Alberta's fiscal update shows growing deficit


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September 3, 2015 8:15 AM

The Alberta government gave their 2015-16 first quarter fiscal update on Aug. 31, which showed the province’s total expenses to be $50.2 billion on a fully consolidated basis. The report forecasts revenue to be $44.3 billion, in turn showing a $5.9 billion deficit for the 2015 fiscal year.

Since the report only shows information in the three months leading up to the end of July, there’s a good chance the deficit could be much worse when taking into account situations that have occurred since that time. That includes oil prices dropping even further in the last month that could also have an impact.

“I want to underline that this may not be the final number. The last month has been volatile for the energy sector. A revised forecast and economic outlook will be presented with our budget in October but it is clear that the revenues have dipped even further these past weeks,” said Finance Minister Joe Ceci.“If current conditions continue, the final deficit will be in the range of $6.5 billion.”

Ceci says the report forecasts the price of oil to average just under $56 per barrel in 2015, but in the last month it has dropped to around $40, about 30 per cent lower than it was in June. The big challenge, according to Ceci, is commodity prices the government can’t control.

He also mentioned financial trouble passed on from the previous PC government, which he says threw away the province’s chance to prepare for these situations when they didn’t balance the budget during five of the last six years when oil was averaging $90 per barrel. And despite the poor financial situation in the province, the NDP say they have no plans on cutting public sector jobs.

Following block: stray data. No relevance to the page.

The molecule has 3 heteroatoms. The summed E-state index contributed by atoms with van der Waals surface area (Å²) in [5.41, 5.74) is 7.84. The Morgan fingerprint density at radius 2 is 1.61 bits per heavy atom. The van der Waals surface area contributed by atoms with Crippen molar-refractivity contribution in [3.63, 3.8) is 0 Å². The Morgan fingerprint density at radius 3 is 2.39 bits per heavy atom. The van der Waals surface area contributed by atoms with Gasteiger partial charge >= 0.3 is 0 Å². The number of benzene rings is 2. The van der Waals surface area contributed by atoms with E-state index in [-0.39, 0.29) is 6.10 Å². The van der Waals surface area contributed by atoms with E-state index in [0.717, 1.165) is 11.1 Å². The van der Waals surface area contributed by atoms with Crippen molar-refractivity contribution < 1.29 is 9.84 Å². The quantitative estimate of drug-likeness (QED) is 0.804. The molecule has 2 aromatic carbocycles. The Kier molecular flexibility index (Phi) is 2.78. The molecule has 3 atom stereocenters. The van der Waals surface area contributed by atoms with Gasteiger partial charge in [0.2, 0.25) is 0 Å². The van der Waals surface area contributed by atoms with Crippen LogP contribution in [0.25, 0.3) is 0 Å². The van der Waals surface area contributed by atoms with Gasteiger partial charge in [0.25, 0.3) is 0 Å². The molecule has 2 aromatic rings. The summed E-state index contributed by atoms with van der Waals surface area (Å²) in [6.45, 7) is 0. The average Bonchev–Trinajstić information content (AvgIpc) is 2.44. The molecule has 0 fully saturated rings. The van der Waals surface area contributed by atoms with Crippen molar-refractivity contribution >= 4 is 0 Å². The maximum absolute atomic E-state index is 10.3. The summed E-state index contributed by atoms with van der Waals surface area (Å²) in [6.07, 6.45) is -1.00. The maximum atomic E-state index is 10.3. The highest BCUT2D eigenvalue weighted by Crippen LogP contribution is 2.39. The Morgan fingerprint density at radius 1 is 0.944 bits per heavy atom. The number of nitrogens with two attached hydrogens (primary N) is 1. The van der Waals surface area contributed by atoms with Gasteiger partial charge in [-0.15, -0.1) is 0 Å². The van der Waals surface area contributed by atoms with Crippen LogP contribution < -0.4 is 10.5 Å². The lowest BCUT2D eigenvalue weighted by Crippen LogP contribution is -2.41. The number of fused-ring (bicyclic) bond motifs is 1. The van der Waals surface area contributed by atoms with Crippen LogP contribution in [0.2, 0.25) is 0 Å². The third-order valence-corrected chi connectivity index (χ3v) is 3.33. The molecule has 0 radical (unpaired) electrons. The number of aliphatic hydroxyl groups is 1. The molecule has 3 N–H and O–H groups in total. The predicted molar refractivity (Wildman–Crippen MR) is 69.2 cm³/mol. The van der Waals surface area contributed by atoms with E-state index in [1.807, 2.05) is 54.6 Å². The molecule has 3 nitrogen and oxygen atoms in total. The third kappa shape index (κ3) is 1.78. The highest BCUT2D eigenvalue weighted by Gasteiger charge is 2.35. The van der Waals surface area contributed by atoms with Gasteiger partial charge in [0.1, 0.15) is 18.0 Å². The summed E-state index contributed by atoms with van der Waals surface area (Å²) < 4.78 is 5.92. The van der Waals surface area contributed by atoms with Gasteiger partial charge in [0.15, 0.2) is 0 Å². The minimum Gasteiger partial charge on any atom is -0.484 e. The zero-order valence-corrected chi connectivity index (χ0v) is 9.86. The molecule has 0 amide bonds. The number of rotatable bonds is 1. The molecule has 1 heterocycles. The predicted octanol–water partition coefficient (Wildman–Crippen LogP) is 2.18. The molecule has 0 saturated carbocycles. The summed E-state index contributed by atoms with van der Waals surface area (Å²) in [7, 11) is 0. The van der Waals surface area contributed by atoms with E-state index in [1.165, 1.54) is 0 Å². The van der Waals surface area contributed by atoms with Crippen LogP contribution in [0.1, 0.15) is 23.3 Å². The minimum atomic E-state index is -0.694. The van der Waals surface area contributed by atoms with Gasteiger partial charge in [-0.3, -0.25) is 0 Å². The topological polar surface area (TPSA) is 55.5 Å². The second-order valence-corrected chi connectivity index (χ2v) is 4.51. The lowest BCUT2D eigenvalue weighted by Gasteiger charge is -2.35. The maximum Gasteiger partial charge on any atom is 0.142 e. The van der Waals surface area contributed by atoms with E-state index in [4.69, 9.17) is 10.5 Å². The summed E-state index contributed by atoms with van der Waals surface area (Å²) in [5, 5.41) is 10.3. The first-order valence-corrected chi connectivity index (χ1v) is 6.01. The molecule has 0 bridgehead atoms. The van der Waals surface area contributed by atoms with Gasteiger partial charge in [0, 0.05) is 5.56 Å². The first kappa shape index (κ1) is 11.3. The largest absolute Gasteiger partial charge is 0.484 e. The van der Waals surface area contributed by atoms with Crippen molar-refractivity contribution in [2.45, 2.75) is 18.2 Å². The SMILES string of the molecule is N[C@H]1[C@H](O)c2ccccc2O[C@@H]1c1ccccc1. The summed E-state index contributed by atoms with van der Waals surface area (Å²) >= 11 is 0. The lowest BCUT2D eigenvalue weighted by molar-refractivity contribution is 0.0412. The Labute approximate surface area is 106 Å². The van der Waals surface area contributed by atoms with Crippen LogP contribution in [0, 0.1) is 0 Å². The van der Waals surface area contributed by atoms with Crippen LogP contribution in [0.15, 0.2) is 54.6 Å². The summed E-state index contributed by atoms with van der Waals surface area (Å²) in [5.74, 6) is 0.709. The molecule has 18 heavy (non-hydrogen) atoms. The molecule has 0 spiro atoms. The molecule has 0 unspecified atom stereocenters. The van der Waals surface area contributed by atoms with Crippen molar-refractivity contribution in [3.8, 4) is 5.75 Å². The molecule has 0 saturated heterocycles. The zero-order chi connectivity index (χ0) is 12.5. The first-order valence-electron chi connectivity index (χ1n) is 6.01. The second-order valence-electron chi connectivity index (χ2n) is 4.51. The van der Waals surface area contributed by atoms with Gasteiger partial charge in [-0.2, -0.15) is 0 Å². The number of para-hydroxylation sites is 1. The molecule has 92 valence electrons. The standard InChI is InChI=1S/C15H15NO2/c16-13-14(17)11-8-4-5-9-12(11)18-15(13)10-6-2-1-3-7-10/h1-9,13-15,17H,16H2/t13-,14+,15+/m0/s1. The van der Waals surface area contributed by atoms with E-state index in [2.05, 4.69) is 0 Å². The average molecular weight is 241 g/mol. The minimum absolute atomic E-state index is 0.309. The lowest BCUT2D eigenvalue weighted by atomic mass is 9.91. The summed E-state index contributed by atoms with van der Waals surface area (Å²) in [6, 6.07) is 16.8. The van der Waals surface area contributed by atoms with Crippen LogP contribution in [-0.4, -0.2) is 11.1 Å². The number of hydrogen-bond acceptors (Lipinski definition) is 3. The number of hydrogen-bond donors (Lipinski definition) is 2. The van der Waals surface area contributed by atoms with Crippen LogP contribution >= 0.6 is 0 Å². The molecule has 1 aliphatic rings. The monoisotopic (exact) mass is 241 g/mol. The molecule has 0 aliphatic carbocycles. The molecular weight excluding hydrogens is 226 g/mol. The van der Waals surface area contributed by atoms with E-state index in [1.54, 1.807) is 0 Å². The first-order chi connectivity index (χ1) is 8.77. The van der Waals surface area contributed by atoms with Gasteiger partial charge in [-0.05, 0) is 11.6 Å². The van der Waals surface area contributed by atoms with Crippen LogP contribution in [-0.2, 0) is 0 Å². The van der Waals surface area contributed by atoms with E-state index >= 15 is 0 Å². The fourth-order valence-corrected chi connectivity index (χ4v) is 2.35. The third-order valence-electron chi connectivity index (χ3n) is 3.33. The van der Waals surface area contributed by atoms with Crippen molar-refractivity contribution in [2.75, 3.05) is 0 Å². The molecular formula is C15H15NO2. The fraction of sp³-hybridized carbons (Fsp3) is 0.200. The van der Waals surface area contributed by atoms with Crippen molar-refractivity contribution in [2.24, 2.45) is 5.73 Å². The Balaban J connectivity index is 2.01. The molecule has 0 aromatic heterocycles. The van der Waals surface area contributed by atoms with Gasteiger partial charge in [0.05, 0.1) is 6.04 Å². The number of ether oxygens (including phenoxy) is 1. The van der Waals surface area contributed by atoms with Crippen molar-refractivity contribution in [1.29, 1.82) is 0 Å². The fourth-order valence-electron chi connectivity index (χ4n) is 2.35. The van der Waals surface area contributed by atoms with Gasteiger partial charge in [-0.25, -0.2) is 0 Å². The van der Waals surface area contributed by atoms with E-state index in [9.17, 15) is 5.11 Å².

See “Deficit,” Page 3

“During the election Albertans asked that the government protect public services. Our government moved quickly to return stability to our healthcare, invest in education and protect core services that families rely on.”

Richard Starke, Progressive Conservative MLA for Vermilion-Lloydminster, was unimpressed with the finance minister’s update speech and says it’s time that the NDP stop passing the blame. Starke was also disappointed that the government aren’t concerned with any jobs outside of the public service and seem to have no concern about protecting those who work in the private sector.

“Everything is blamed on the past government, that was very clear from his remarks and he took no responsibility himself. The time has come for this government to start taking ownership for the decisions it’s making,” he said.

“We know full well that oil prices being low is not the fault of the government. We understand that completely but their response to say that the only jobs we need to protect in Alberta are the ones that exist in the public service is a pretty sad statement for all of the thousands of people in the private sector who have lost jobs as a result of the down turn in the economy.”

Paige MacPherson from the Canadian Taxpayers Federation says the government should cut spending, and considering the size of the deficit, thinks they should do it soon. The government didn’t wait for their budget to raise taxes and MacPherson thinks they shouldn’t wait for it in this matter either. She acknowledges that the NDP made promises in their campaign to keep frontline workers and says they can keep those promises while still make substantial cuts elsewhere.

“I think that there is a lot to cut at the top. When it comes to frontline workers and services in Alberta, you don’t need to cut there. We have so much spending concentrated at the top in our bloated bureaucracy in the province, that you could cut there and it wouldn’t have an impact on frontline services.”

On the upside, the fiscal forecast shows that Alberta will see positive GDP growth in 2016 and other sectors in the economy are “showing some strength”. Housing starts and tourism are still active in the province and the low Canadian dollar has boosted exports. The finance minister also says they intend to go into all the different government departments to ask where they can trim a little fat, a suggested MacPherson says the CTF made in the past.

“We did hear the government talk a little bit more seriously about trimming some spending. That’s a really positive development but just hearing the finance minister talk about cutting spending, for really what’s been the first time since they’ve been elected, I think that’s a really positive thing that we’re even hearing that right now.”

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